One of the really amazing things that medium format camera manufacturers did was to make an entire array of viewfinders that used high quality optics for image magnification and to help shade bright light. Many also had high quality prisms so that you could hold the camera comfortably and naturally while composing your photos.This should be a built-in option for high-end viewfinders to attach to the 5D MKIII LCD screen. For an example, look at the variety of viewfinders that Hasselblad made for their viewing screens. They were both lightweight, had high quality viewing, and built extra rugged so they could take being banged around in everyday use. It’s completely absurd to not have the option of a built-in viewfinder for the LCD screen on a professional camera. I hope that the 5D MKIII eliminates this glaring shortcoming, especially with the advent of shooting digital video, but even with everyday still photography.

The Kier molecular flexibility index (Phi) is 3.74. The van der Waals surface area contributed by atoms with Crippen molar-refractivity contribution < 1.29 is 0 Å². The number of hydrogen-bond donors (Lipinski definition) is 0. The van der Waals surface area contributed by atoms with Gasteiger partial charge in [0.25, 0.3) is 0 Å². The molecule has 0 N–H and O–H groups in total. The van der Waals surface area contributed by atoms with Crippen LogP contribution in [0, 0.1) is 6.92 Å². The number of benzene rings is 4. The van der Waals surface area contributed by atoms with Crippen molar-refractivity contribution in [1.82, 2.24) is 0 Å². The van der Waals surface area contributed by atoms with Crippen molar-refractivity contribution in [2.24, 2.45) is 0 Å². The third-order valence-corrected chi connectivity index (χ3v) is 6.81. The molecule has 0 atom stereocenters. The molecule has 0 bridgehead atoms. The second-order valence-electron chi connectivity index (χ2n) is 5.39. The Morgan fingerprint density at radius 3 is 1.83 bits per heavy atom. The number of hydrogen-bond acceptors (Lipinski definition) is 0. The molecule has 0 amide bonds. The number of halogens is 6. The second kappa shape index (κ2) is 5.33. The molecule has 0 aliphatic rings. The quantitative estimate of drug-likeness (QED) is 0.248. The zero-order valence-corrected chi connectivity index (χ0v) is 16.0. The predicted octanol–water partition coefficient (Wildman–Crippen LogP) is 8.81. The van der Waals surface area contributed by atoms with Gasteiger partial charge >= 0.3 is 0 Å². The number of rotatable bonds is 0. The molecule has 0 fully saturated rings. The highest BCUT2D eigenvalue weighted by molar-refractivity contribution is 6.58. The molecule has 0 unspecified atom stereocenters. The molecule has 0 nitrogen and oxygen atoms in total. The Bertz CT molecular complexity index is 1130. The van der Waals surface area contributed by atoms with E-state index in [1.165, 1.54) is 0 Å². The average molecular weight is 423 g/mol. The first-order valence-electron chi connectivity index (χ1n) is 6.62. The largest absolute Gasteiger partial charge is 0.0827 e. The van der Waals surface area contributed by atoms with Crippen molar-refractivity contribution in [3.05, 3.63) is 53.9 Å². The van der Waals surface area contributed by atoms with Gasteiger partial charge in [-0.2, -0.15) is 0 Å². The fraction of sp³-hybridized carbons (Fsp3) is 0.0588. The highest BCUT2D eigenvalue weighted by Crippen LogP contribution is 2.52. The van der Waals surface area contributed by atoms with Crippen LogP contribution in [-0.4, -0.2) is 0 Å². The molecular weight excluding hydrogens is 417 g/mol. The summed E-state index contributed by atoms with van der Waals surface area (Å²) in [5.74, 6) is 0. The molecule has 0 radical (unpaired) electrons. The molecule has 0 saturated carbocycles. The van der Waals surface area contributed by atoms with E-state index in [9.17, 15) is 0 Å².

#8 Metering, camera controls, digital noise, white balance, etc.
I’m generally impressed with the camera controls and would advocate for increased simplicity whenever possible. As the electronics, image processor and firmware become ever-more sophisticated, their design should aim towards making the camera operations easier and more automated. It’s good to go into manual override along the way too, and there is much to be said for a clean, uncluttered design. If the controls become more sophisticated, something is wrong, because the controls should become simpler as the circuitry becomes more sophisticated. Therefore, the MKIII should be even easier to operate than the MKII.
I do like the philosophy of using dials and buttons for many of the more commonly used controls, it is way faster than navigating through all the layers of menu items. The menu items are nicely and logically planned out too though; I’d try and hold onto this simplicity in future versions.
There is always a bit of digital noise to deal with and this has to do with improved sensor technology. I get the sense that this is very evolutionary and will improve by degrees, unless there is a leap in technology, which could very well may happen at some point. I am certain that in 20 years we’ll be laughing at how crude today’s high-end DSLR cameras were designed. Same with things like white balance and more precise metering. It seems to me that it’s time for a leap in image quality for RAW files with things like an expanded exposure latitude with a broader dynamic range. I don’t want the sky, only better digital photographs.